I mostly shoot with a Nikon D300 using prime lenses, which for the most part has been prefect for my needs.
I purchased this camera in 2007 and therefore more recently felt the need to upgrade. Like most of you, I am amazed by all the technology improvements and new cameras that continuously bombard the market. and feel that wow, they really improve my work.
There is also so much technical information and marketing about which brand/product is better. I find it amusing when people are loyal to a brand, as if big corporations ultimately care about anything else than profiting from your purchase. The whole idea is you have choice and competition - therefore brand loyalty, distorts (sic) your view rather than assisting to decide which product is most suitable for your needs.
The flood of new cameras on the market has created some unexpected benefits by way of great second-hand deals, on some great cameras.
I am an impatient male and a bit lazy (I know that's rare…) and I found this great online shop, www.camerajungle.co.uk, which deals in second-hand cameras and equipment. There service includes a six-month warranty and a next day delivery if you are based in the UK. They are professional and very helpful and I would highly recommend them. It was due to finding this shop, that I was able to access some very good second hand cameras and get an idea of the prices camera models currently hold.
First test was to measure how much cameras have improved over the last few years, so I tested my D300 against other crop frame cameras I could get my hands on.
All those cameras had roughly the same (size) sensors, which are either a crop frame or an APS-C sensor. I tested a wide range of cameras from both Nikon and Canon, the newest being the Nikon D5200.
If you know what you are doing and have the correct lens it is possible to achieve reasonably good results with whatever you are using, so this is not so much of a technical test, but more intuitive-based.
I shot in a number of different situations, mostly using my style of photography (the newer cameras were more fun), but after a while when the newness faded away, it ultimately became about the final image.
In this respect I was very disappointed with the results. The improvement in terms of the final images was only marginal in my opinion. This is despite some of the newer cameras having double the image size. One advantage of a greater image-size is, by reducing the size of the 5200 image, it produces better detail (due to the down- sizing process in Photoshop). But I found the improvement was slight and what was the point of having a larger image?
It then dawned on me, that in the last 5-6 years (with most cop-frame cameras having similar-sized sensors), most of the changes and updates have only been minor advancements with slight improvements on the end product.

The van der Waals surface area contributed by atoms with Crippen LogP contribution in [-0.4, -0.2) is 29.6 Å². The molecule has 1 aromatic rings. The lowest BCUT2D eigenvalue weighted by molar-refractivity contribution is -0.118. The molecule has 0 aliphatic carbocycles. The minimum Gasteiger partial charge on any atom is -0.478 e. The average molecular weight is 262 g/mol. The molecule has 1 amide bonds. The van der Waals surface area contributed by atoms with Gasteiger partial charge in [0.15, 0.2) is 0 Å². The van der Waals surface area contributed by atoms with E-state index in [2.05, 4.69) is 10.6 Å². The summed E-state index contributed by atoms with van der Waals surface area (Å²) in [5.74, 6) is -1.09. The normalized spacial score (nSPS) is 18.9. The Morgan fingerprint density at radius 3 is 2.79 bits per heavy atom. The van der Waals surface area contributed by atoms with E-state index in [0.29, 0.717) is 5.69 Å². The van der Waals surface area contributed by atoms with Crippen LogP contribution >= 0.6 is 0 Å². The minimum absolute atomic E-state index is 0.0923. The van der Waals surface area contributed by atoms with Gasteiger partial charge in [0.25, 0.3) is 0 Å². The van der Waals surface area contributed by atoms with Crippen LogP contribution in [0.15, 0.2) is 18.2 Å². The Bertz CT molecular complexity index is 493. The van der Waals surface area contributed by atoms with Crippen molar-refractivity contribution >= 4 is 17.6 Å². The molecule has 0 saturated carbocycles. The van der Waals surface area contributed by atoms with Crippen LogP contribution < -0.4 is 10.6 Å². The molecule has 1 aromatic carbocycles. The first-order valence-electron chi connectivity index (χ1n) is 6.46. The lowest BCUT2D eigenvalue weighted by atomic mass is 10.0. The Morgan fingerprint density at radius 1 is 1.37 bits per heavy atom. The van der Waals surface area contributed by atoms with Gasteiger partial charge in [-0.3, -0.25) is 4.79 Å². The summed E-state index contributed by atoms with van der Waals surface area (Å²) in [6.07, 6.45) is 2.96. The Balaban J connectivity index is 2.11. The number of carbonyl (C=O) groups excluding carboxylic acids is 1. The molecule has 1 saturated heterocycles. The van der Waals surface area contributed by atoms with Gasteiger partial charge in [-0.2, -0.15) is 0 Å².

So how will an old full-frame sensor (from a 2005 model) compare with my crop frame cameras?
Nowadays you can pick up a Canon 5D Mk I for about £360.00
So the canon 5D Mk I, now entered the test. This camera was launched in August 2005 and cost £2500 at the time. The fact that you can now pick up a second-hand full frame camera for under £500.00, is in my opinion amazing and I am surprised that this isn't talked about more. The Canon 5D Mk I was the first camera to combine a full-frame sensor, into what was considered a compact body. It received rave reviews and was a groundbreaking camera of its time.
The first thing I noticed was this camera had character. You feel its age with the buttons and menus, but this is not evident with the images it produces. There were significant differences in the images and it out-shot all the crop frame cameras I test it against. This was mainly due to the advantages of a larger sensor. I work with both natural light and continuous lighting and seem to be moving away from strobe lighting nowadays. So the larger sensor really helps my work.
If you enjoy shooting with a prime lens, you will fall in love with what you can capture, it is well-worth the experience and at an affordable price. You will notice the difference, especially in low-light situations.
So what are the differences between a crop frame and full frame camera?
When your camera takes a picture, the information is stored on a sensor, rather like how film would be captured on a roll, before Digital SLR.
The size of the sensor would be the size of a negative shot on a roll of film. The bigger the sensor, the more light can enter, which results in an increase in detail.
With a full frame camera the sensor is 24mm × 36mm. With a crop frame sensor – (which is exactly what it says) a cropped version of the same type of sensor, it is approximately 24mm x16mm in size.
The resulting crop gives you a narrower depth of view and with the cameras internal system you get about 1.5 magnification/crop factor.
This produces a slightly different image, than if you were to just crop the image on a full frame sensor. An advantage that these cameras have when using a zoom or long lens, is that 300mm becomes 450mm due to the 1.5 magnification, making it great camera for wildlife, sports etc
The other major difference was price, until now.